My journey as a historian began in the classroom. I taught undergraduate classes at Kent State University while finishing my doctoral dissertation and then developed my teaching style as a professor while on the tenure-track at Sacred Heart University. Now at Denison University, I continue to impress upon students the importance of strong reading, analytical, and writing skills in the study of history. Most importantly, I emphasize how a thorough understanding of turning points in history will contribute to a more developed appreciation for citizenship and current issues in our society today.
My research informs my teaching, and I embrace new technology in order to demonstrate the continued relevance of history in today’s conversations. Students find my classroom engaging, challenging, and a place where they can safely debate new ideas. One student described me as “relentless,” which I decided was an apt description of my teaching style.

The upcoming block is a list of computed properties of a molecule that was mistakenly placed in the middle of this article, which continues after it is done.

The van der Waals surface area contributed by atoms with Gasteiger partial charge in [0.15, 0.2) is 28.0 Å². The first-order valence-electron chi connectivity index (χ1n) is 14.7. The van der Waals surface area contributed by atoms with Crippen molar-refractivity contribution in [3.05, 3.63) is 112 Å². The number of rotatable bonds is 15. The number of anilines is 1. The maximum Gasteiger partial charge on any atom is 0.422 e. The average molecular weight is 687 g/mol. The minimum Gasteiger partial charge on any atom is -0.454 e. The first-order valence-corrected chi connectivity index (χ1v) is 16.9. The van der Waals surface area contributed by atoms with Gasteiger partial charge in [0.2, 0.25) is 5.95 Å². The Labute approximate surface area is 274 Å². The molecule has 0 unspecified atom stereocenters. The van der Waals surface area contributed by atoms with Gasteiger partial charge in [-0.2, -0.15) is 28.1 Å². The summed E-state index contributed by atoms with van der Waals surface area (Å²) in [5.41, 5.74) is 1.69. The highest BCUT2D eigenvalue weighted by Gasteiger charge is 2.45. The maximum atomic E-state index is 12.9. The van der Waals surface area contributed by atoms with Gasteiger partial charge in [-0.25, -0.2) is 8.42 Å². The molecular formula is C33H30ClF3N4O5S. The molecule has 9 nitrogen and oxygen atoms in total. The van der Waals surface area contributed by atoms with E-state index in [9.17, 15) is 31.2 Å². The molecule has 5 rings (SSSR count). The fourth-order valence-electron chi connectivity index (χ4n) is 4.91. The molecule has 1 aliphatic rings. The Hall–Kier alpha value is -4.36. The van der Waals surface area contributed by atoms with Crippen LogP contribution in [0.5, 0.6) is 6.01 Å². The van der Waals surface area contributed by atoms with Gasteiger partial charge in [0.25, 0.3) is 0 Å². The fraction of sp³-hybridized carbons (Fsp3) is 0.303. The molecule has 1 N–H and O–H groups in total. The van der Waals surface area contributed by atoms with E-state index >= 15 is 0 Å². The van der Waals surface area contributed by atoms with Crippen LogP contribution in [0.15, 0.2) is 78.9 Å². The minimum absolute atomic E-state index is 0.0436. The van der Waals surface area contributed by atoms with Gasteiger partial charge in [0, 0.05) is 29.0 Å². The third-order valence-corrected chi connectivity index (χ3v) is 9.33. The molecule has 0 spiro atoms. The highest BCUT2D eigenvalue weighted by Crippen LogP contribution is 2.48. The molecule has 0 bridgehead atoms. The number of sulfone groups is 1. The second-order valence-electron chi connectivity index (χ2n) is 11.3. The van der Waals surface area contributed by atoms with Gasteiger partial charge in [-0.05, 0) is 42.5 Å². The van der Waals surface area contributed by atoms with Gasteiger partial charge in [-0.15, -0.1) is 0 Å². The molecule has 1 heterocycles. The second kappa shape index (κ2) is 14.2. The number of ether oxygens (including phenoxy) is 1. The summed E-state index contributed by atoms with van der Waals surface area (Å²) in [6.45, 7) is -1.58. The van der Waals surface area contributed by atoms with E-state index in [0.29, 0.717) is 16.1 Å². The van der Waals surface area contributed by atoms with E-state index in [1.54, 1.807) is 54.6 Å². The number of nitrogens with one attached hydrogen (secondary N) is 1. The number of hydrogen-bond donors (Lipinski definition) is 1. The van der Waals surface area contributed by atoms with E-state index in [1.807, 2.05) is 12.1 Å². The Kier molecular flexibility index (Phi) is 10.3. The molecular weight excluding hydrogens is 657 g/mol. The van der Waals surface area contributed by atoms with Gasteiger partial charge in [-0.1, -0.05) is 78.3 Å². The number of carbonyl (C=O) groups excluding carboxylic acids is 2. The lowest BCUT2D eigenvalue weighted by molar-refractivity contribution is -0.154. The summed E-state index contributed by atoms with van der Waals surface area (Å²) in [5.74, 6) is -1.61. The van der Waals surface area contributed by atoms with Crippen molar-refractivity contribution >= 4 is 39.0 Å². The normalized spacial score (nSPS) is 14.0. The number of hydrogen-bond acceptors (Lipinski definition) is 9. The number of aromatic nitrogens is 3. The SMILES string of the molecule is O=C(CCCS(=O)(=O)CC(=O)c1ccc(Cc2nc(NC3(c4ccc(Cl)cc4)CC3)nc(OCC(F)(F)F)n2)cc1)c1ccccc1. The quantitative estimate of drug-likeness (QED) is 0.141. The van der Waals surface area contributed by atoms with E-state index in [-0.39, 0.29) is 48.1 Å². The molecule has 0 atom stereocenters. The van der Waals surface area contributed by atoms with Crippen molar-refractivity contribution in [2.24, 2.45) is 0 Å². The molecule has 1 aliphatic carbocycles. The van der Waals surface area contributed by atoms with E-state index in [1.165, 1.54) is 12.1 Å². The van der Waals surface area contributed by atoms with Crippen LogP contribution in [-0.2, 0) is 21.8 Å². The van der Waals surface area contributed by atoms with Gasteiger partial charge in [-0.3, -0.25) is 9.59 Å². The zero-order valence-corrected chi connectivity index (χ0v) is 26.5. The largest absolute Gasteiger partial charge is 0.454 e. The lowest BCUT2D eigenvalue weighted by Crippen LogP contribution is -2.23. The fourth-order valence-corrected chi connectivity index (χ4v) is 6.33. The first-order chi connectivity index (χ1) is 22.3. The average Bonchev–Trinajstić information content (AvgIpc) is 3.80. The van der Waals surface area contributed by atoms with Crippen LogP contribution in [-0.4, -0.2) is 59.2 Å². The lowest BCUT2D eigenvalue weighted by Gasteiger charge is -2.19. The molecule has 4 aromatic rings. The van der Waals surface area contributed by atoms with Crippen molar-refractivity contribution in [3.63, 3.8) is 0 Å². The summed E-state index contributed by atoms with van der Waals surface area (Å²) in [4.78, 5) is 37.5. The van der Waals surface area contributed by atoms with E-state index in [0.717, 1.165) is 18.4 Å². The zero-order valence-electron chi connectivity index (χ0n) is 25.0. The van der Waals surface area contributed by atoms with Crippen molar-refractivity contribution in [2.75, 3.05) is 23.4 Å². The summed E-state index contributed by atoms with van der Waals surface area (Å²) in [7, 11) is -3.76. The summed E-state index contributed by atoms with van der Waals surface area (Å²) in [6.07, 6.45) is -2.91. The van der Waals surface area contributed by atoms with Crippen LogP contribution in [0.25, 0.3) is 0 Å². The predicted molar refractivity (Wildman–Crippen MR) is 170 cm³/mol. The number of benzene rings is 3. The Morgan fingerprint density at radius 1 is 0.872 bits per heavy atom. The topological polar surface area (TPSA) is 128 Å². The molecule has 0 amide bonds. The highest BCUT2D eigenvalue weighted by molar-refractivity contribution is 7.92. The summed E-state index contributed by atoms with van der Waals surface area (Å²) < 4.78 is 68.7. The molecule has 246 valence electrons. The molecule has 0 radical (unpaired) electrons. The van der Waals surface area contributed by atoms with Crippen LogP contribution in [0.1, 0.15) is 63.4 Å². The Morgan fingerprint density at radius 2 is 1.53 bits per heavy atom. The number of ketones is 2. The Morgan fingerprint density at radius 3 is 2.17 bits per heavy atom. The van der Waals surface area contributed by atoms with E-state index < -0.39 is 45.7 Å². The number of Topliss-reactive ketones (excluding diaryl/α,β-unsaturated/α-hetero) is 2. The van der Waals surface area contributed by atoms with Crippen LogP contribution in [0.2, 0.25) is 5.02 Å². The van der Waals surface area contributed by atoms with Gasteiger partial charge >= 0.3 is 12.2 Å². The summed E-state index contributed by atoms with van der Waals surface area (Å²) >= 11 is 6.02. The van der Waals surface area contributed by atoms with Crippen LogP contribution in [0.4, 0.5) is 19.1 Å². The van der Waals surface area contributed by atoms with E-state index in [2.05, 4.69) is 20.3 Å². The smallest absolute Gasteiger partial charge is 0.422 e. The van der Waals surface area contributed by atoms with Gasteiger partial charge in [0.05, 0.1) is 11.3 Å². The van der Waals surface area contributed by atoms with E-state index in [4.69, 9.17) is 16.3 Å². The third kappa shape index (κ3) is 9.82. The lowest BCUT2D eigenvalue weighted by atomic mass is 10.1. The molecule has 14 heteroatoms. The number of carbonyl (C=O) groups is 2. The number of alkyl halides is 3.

For the 2018-2019 academic year, I am a Visiting Assistant Professor in the Global Commerce department at Denison University. In this role, I will teach students how to explore and interpret aspects of global trade and development through a humanities lens. One of the courses, Commerce and Society, considers major shifts in commerce over time and their impact on global communities. The second course on my schedule is called Elements of Global Commerce and will lead through students through case studies of various international business issues in order to learn key skills. Both courses will utilize my background as a historian and in business.
Over the course of my career, I have taught the following history classes at the college level:
U.S. Foreign Policy
U.S. History to 1877
U.S. History from 1877
Western Civilization II: Since 1500: Economies, Sciences, and Politics
Gilded Age and the Progressive Era
Westward Movement in 19th Century America
Sectional Conflict and American Civil War
Freshman Seminar: 1863: Civil War Turning Points
Reconstruction and Post-Civil War America
Senior Capstone Research Seminar (two semesters): U.S. Foreign Policy
The Rise and Fall of the Soviet Union
Introduction to World Geography